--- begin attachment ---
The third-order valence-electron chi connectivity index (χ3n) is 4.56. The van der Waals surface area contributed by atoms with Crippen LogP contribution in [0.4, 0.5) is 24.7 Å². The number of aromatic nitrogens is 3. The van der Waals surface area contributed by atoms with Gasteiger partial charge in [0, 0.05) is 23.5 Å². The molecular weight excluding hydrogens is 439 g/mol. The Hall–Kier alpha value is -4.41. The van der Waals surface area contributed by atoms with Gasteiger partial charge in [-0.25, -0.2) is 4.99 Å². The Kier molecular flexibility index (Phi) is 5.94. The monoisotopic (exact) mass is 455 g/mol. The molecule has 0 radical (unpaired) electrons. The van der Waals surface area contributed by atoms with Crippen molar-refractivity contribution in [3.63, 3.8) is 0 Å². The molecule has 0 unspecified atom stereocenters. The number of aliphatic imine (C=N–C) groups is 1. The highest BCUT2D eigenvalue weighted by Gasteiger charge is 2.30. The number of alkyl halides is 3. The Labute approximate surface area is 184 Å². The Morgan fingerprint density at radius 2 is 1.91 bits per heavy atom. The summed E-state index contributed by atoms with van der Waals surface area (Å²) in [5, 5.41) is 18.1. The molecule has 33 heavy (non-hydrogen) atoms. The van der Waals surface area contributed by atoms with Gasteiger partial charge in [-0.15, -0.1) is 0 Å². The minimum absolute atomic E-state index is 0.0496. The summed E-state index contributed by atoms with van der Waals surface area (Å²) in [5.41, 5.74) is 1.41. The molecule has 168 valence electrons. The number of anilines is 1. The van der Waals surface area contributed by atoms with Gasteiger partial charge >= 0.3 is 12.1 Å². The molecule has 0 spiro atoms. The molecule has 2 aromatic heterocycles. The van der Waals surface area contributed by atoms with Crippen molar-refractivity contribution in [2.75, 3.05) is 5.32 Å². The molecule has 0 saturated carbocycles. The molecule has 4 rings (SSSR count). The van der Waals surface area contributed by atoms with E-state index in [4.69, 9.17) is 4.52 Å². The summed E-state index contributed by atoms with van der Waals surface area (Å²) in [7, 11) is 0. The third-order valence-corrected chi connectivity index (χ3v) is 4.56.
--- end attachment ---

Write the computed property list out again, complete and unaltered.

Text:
The third-order valence-electron chi connectivity index (χ3n) is 4.56. The van der Waals surface area contributed by atoms with Crippen LogP contribution in [0.4, 0.5) is 24.7 Å². The number of aromatic nitrogens is 3. The van der Waals surface area contributed by atoms with Gasteiger partial charge in [0, 0.05) is 23.5 Å². The molecular weight excluding hydrogens is 439 g/mol. The Hall–Kier alpha value is -4.41. The van der Waals surface area contributed by atoms with Gasteiger partial charge in [-0.25, -0.2) is 4.99 Å². The Kier molecular flexibility index (Phi) is 5.94. The monoisotopic (exact) mass is 455 g/mol. The molecule has 0 radical (unpaired) electrons. The van der Waals surface area contributed by atoms with Crippen molar-refractivity contribution in [3.63, 3.8) is 0 Å². The molecule has 0 unspecified atom stereocenters. The number of aliphatic imine (C=N–C) groups is 1. The highest BCUT2D eigenvalue weighted by Gasteiger charge is 2.30. The number of alkyl halides is 3. The Labute approximate surface area is 184 Å². The Morgan fingerprint density at radius 2 is 1.91 bits per heavy atom. The summed E-state index contributed by atoms with van der Waals surface area (Å²) in [5, 5.41) is 18.1. The molecule has 33 heavy (non-hydrogen) atoms. The van der Waals surface area contributed by atoms with Gasteiger partial charge in [-0.15, -0.1) is 0 Å². The minimum absolute atomic E-state index is 0.0496. The summed E-state index contributed by atoms with van der Waals surface area (Å²) in [5.41, 5.74) is 1.41. The molecule has 168 valence electrons. The number of anilines is 1. The van der Waals surface area contributed by atoms with Gasteiger partial charge >= 0.3 is 12.1 Å². The molecule has 0 spiro atoms. The molecule has 2 aromatic heterocycles. The van der Waals surface area contributed by atoms with Crippen molar-refractivity contribution in [2.75, 3.05) is 5.32 Å². The molecule has 0 saturated carbocycles. The molecule has 4 rings (SSSR count). The van der Waals surface area contributed by atoms with E-state index in [4.69, 9.17) is 4.52 Å². The summed E-state index contributed by atoms with van der Waals surface area (Å²) in [7, 11) is 0. The third-order valence-corrected chi connectivity index (χ3v) is 4.56.